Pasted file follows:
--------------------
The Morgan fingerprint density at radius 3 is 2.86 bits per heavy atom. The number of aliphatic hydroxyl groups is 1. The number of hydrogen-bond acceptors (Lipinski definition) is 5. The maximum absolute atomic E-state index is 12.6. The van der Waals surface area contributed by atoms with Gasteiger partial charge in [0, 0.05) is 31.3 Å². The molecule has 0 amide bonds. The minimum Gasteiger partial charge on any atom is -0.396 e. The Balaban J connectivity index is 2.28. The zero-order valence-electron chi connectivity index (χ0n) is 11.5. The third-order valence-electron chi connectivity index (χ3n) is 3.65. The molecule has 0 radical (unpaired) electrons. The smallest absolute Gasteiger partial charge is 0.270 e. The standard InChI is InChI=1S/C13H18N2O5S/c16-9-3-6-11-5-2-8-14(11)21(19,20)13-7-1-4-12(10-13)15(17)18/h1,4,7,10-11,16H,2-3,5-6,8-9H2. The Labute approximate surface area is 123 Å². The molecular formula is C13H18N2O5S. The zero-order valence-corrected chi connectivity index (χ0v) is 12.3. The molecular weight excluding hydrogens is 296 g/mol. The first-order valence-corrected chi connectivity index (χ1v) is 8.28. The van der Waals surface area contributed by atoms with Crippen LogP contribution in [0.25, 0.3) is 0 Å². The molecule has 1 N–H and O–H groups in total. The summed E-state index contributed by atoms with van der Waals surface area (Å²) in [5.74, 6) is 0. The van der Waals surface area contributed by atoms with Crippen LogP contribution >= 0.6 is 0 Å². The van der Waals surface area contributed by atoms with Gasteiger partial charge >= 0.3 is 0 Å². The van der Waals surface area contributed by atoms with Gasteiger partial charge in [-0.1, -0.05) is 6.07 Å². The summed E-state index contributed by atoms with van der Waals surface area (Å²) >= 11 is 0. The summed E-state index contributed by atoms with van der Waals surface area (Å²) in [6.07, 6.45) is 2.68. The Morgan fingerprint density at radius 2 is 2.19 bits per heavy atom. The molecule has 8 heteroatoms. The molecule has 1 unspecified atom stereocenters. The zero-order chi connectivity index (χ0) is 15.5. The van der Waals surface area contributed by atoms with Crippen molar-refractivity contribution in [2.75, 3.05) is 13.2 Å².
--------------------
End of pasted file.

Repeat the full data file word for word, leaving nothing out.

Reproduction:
The Morgan fingerprint density at radius 3 is 2.86 bits per heavy atom. The number of aliphatic hydroxyl groups is 1. The number of hydrogen-bond acceptors (Lipinski definition) is 5. The maximum absolute atomic E-state index is 12.6. The van der Waals surface area contributed by atoms with Gasteiger partial charge in [0, 0.05) is 31.3 Å². The molecule has 0 amide bonds. The minimum Gasteiger partial charge on any atom is -0.396 e. The Balaban J connectivity index is 2.28. The zero-order valence-electron chi connectivity index (χ0n) is 11.5. The third-order valence-electron chi connectivity index (χ3n) is 3.65. The molecule has 0 radical (unpaired) electrons. The smallest absolute Gasteiger partial charge is 0.270 e. The standard InChI is InChI=1S/C13H18N2O5S/c16-9-3-6-11-5-2-8-14(11)21(19,20)13-7-1-4-12(10-13)15(17)18/h1,4,7,10-11,16H,2-3,5-6,8-9H2. The Labute approximate surface area is 123 Å². The molecular formula is C13H18N2O5S. The zero-order valence-corrected chi connectivity index (χ0v) is 12.3. The molecular weight excluding hydrogens is 296 g/mol. The first-order valence-corrected chi connectivity index (χ1v) is 8.28. The van der Waals surface area contributed by atoms with Crippen LogP contribution in [0.25, 0.3) is 0 Å². The molecule has 1 N–H and O–H groups in total. The summed E-state index contributed by atoms with van der Waals surface area (Å²) in [5.74, 6) is 0. The van der Waals surface area contributed by atoms with Crippen LogP contribution >= 0.6 is 0 Å². The van der Waals surface area contributed by atoms with Gasteiger partial charge >= 0.3 is 0 Å². The van der Waals surface area contributed by atoms with Gasteiger partial charge in [-0.1, -0.05) is 6.07 Å². The summed E-state index contributed by atoms with van der Waals surface area (Å²) >= 11 is 0. The summed E-state index contributed by atoms with van der Waals surface area (Å²) in [6.07, 6.45) is 2.68. The Morgan fingerprint density at radius 2 is 2.19 bits per heavy atom. The molecule has 8 heteroatoms. The molecule has 1 unspecified atom stereocenters. The zero-order chi connectivity index (χ0) is 15.5. The van der Waals surface area contributed by atoms with Crippen molar-refractivity contribution in [2.75, 3.05) is 13.2 Å².